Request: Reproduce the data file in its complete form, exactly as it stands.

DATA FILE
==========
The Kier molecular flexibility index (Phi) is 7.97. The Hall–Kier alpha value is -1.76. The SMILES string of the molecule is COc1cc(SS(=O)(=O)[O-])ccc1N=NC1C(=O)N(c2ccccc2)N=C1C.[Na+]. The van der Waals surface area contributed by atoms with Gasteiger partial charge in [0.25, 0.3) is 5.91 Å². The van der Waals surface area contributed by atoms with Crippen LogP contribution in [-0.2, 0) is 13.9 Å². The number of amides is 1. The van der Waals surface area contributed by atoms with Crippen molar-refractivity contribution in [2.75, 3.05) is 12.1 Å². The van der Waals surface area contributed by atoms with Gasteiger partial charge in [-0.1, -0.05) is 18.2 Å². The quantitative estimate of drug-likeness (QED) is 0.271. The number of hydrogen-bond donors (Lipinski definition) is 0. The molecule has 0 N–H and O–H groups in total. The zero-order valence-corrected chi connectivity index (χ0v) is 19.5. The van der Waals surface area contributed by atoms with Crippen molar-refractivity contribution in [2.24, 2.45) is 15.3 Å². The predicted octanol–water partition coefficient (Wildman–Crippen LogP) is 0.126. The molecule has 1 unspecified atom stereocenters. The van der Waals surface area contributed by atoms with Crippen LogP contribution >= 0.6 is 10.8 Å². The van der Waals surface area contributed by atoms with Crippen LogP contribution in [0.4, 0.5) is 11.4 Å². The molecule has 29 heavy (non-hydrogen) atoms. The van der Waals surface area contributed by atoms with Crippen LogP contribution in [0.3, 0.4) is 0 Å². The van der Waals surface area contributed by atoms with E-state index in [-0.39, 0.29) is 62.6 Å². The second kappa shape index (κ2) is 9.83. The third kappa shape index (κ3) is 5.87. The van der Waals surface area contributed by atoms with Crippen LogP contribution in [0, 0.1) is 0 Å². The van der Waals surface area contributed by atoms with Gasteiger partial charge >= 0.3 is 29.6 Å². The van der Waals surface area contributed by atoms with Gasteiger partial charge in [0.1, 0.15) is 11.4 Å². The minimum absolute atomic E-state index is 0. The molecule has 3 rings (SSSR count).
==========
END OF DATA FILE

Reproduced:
The Kier molecular flexibility index (Phi) is 7.97. The Hall–Kier alpha value is -1.76. The SMILES string of the molecule is COc1cc(SS(=O)(=O)[O-])ccc1N=NC1C(=O)N(c2ccccc2)N=C1C.[Na+]. The van der Waals surface area contributed by atoms with Gasteiger partial charge in [0.25, 0.3) is 5.91 Å². The van der Waals surface area contributed by atoms with Crippen LogP contribution in [-0.2, 0) is 13.9 Å². The number of amides is 1. The van der Waals surface area contributed by atoms with Crippen molar-refractivity contribution in [2.75, 3.05) is 12.1 Å². The van der Waals surface area contributed by atoms with Gasteiger partial charge in [-0.1, -0.05) is 18.2 Å². The quantitative estimate of drug-likeness (QED) is 0.271. The number of hydrogen-bond donors (Lipinski definition) is 0. The molecule has 0 N–H and O–H groups in total. The zero-order valence-corrected chi connectivity index (χ0v) is 19.5. The van der Waals surface area contributed by atoms with Crippen molar-refractivity contribution in [2.24, 2.45) is 15.3 Å². The predicted octanol–water partition coefficient (Wildman–Crippen LogP) is 0.126. The molecule has 1 unspecified atom stereocenters. The van der Waals surface area contributed by atoms with Crippen LogP contribution >= 0.6 is 10.8 Å². The van der Waals surface area contributed by atoms with Crippen LogP contribution in [0.4, 0.5) is 11.4 Å². The molecule has 29 heavy (non-hydrogen) atoms. The van der Waals surface area contributed by atoms with Crippen LogP contribution in [0.3, 0.4) is 0 Å². The van der Waals surface area contributed by atoms with E-state index in [-0.39, 0.29) is 62.6 Å². The second kappa shape index (κ2) is 9.83. The third kappa shape index (κ3) is 5.87. The van der Waals surface area contributed by atoms with Crippen LogP contribution in [0, 0.1) is 0 Å². The van der Waals surface area contributed by atoms with Gasteiger partial charge >= 0.3 is 29.6 Å². The van der Waals surface area contributed by atoms with Gasteiger partial charge in [0.1, 0.15) is 11.4 Å². The minimum absolute atomic E-state index is 0. The molecule has 3 rings (SSSR count).